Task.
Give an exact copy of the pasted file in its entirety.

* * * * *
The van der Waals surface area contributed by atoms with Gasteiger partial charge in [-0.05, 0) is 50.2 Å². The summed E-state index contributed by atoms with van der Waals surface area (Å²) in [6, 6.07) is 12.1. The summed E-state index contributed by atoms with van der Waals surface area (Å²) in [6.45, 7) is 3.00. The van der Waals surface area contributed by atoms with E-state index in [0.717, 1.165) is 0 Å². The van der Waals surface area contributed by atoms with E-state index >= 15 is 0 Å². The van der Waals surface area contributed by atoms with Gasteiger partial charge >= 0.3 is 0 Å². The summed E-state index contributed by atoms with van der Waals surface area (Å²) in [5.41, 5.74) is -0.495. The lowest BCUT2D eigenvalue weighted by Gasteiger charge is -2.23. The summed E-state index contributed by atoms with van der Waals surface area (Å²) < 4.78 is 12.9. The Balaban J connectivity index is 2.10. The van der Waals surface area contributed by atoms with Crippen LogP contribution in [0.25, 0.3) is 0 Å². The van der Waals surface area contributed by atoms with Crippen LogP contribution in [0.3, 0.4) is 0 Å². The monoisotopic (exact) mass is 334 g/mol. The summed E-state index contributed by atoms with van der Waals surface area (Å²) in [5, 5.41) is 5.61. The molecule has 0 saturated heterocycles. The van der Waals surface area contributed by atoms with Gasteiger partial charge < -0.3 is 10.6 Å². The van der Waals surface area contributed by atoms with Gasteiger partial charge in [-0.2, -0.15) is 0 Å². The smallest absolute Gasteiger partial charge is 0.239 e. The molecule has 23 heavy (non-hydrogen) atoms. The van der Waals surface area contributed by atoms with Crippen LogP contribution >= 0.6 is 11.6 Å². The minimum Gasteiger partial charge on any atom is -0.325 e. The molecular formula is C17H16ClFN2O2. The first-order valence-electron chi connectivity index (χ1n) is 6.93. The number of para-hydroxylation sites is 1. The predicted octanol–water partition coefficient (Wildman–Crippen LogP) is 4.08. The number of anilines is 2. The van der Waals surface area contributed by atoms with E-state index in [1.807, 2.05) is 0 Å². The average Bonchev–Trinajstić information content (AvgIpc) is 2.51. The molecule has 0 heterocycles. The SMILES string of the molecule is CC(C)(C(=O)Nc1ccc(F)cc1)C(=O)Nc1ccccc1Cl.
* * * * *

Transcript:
The van der Waals surface area contributed by atoms with Gasteiger partial charge in [-0.05, 0) is 50.2 Å². The summed E-state index contributed by atoms with van der Waals surface area (Å²) in [6, 6.07) is 12.1. The summed E-state index contributed by atoms with van der Waals surface area (Å²) in [6.45, 7) is 3.00. The van der Waals surface area contributed by atoms with E-state index in [0.717, 1.165) is 0 Å². The van der Waals surface area contributed by atoms with E-state index >= 15 is 0 Å². The van der Waals surface area contributed by atoms with Gasteiger partial charge >= 0.3 is 0 Å². The summed E-state index contributed by atoms with van der Waals surface area (Å²) in [5.41, 5.74) is -0.495. The lowest BCUT2D eigenvalue weighted by Gasteiger charge is -2.23. The summed E-state index contributed by atoms with van der Waals surface area (Å²) < 4.78 is 12.9. The Balaban J connectivity index is 2.10. The van der Waals surface area contributed by atoms with Crippen LogP contribution in [0.25, 0.3) is 0 Å². The van der Waals surface area contributed by atoms with Crippen LogP contribution in [0.3, 0.4) is 0 Å². The monoisotopic (exact) mass is 334 g/mol. The summed E-state index contributed by atoms with van der Waals surface area (Å²) in [5, 5.41) is 5.61. The molecule has 0 saturated heterocycles. The van der Waals surface area contributed by atoms with Gasteiger partial charge < -0.3 is 10.6 Å². The van der Waals surface area contributed by atoms with Gasteiger partial charge in [-0.2, -0.15) is 0 Å². The smallest absolute Gasteiger partial charge is 0.239 e. The molecule has 23 heavy (non-hydrogen) atoms. The van der Waals surface area contributed by atoms with Crippen LogP contribution >= 0.6 is 11.6 Å². The minimum Gasteiger partial charge on any atom is -0.325 e. The molecular formula is C17H16ClFN2O2. The first-order valence-electron chi connectivity index (χ1n) is 6.93. The number of para-hydroxylation sites is 1. The predicted octanol–water partition coefficient (Wildman–Crippen LogP) is 4.08. The number of anilines is 2. The van der Waals surface area contributed by atoms with E-state index in [1.807, 2.05) is 0 Å². The average Bonchev–Trinajstić information content (AvgIpc) is 2.51. The molecule has 0 heterocycles. The SMILES string of the molecule is CC(C)(C(=O)Nc1ccc(F)cc1)C(=O)Nc1ccccc1Cl.